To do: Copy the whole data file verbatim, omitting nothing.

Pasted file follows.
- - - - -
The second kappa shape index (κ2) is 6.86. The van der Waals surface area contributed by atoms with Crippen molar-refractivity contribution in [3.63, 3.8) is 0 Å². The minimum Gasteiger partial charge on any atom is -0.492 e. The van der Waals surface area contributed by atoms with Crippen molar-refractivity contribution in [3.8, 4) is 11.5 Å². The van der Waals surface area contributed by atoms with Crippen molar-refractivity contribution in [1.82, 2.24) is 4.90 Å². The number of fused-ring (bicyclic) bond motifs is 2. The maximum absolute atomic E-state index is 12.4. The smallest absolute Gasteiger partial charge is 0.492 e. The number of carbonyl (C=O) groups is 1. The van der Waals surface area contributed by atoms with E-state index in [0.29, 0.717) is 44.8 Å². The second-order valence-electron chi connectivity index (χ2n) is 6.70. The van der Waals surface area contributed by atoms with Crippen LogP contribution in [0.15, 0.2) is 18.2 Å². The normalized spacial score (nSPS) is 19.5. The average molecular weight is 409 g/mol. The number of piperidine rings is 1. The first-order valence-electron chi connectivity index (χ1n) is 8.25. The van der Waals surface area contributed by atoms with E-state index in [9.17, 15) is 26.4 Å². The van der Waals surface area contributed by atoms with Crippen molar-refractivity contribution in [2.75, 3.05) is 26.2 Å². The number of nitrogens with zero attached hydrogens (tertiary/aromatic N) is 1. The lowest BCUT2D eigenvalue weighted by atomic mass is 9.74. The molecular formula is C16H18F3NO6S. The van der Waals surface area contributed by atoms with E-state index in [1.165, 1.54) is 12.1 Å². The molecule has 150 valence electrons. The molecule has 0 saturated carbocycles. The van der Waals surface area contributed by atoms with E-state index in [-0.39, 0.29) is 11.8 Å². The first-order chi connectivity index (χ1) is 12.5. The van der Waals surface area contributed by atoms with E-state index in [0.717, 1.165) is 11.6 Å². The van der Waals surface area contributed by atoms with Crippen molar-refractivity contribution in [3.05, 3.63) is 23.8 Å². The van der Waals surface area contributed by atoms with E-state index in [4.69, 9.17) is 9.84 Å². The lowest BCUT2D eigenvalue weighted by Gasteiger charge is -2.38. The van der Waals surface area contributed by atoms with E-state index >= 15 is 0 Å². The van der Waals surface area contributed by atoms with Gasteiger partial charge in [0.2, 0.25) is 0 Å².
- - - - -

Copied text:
The second kappa shape index (κ2) is 6.86. The van der Waals surface area contributed by atoms with Crippen molar-refractivity contribution in [3.63, 3.8) is 0 Å². The minimum Gasteiger partial charge on any atom is -0.492 e. The van der Waals surface area contributed by atoms with Crippen molar-refractivity contribution in [3.8, 4) is 11.5 Å². The van der Waals surface area contributed by atoms with Crippen molar-refractivity contribution in [1.82, 2.24) is 4.90 Å². The number of fused-ring (bicyclic) bond motifs is 2. The maximum absolute atomic E-state index is 12.4. The smallest absolute Gasteiger partial charge is 0.492 e. The number of carbonyl (C=O) groups is 1. The van der Waals surface area contributed by atoms with E-state index in [0.29, 0.717) is 44.8 Å². The second-order valence-electron chi connectivity index (χ2n) is 6.70. The van der Waals surface area contributed by atoms with Crippen LogP contribution in [0.15, 0.2) is 18.2 Å². The normalized spacial score (nSPS) is 19.5. The average molecular weight is 409 g/mol. The number of piperidine rings is 1. The first-order valence-electron chi connectivity index (χ1n) is 8.25. The van der Waals surface area contributed by atoms with E-state index in [9.17, 15) is 26.4 Å². The van der Waals surface area contributed by atoms with Crippen molar-refractivity contribution in [2.75, 3.05) is 26.2 Å². The number of nitrogens with zero attached hydrogens (tertiary/aromatic N) is 1. The lowest BCUT2D eigenvalue weighted by atomic mass is 9.74. The molecular formula is C16H18F3NO6S. The van der Waals surface area contributed by atoms with E-state index in [1.165, 1.54) is 12.1 Å². The molecule has 150 valence electrons. The molecule has 0 saturated carbocycles. The van der Waals surface area contributed by atoms with E-state index in [-0.39, 0.29) is 11.8 Å². The first-order chi connectivity index (χ1) is 12.5. The van der Waals surface area contributed by atoms with E-state index in [0.717, 1.165) is 11.6 Å². The van der Waals surface area contributed by atoms with Crippen molar-refractivity contribution in [3.05, 3.63) is 23.8 Å². The van der Waals surface area contributed by atoms with E-state index in [4.69, 9.17) is 9.84 Å². The lowest BCUT2D eigenvalue weighted by Gasteiger charge is -2.38. The van der Waals surface area contributed by atoms with E-state index >= 15 is 0 Å². The van der Waals surface area contributed by atoms with Gasteiger partial charge in [0.2, 0.25) is 0 Å².